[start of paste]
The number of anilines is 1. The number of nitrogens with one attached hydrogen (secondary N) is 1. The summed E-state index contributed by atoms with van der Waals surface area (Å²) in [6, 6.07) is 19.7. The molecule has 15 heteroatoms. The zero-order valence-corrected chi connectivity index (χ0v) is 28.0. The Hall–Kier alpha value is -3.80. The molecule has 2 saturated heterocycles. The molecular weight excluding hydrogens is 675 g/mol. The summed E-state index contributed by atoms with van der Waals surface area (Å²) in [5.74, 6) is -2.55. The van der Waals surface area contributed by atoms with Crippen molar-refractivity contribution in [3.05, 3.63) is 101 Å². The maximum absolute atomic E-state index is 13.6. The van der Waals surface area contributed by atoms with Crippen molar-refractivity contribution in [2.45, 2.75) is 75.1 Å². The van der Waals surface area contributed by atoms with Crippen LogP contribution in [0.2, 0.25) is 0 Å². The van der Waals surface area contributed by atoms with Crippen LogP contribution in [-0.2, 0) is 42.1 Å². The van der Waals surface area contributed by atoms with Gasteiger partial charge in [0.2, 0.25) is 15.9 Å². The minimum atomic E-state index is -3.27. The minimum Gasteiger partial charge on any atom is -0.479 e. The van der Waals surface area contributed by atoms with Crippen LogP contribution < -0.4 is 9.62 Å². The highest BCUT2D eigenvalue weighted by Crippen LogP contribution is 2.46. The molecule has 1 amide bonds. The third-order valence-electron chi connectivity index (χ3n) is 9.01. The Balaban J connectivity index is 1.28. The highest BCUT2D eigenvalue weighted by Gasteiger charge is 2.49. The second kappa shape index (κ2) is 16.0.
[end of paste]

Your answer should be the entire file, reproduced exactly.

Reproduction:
The number of anilines is 1. The number of nitrogens with one attached hydrogen (secondary N) is 1. The summed E-state index contributed by atoms with van der Waals surface area (Å²) in [6, 6.07) is 19.7. The molecule has 15 heteroatoms. The zero-order valence-corrected chi connectivity index (χ0v) is 28.0. The Hall–Kier alpha value is -3.80. The molecule has 2 saturated heterocycles. The molecular weight excluding hydrogens is 675 g/mol. The summed E-state index contributed by atoms with van der Waals surface area (Å²) in [5.74, 6) is -2.55. The van der Waals surface area contributed by atoms with Crippen molar-refractivity contribution in [3.05, 3.63) is 101 Å². The maximum absolute atomic E-state index is 13.6. The van der Waals surface area contributed by atoms with Crippen molar-refractivity contribution in [2.45, 2.75) is 75.1 Å². The van der Waals surface area contributed by atoms with Crippen LogP contribution in [0.2, 0.25) is 0 Å². The van der Waals surface area contributed by atoms with Crippen LogP contribution in [-0.2, 0) is 42.1 Å². The van der Waals surface area contributed by atoms with Gasteiger partial charge in [0.2, 0.25) is 15.9 Å². The minimum atomic E-state index is -3.27. The minimum Gasteiger partial charge on any atom is -0.479 e. The van der Waals surface area contributed by atoms with Crippen LogP contribution < -0.4 is 9.62 Å². The highest BCUT2D eigenvalue weighted by Crippen LogP contribution is 2.46. The molecule has 1 amide bonds. The third-order valence-electron chi connectivity index (χ3n) is 9.01. The Balaban J connectivity index is 1.28. The highest BCUT2D eigenvalue weighted by Gasteiger charge is 2.49. The second kappa shape index (κ2) is 16.0.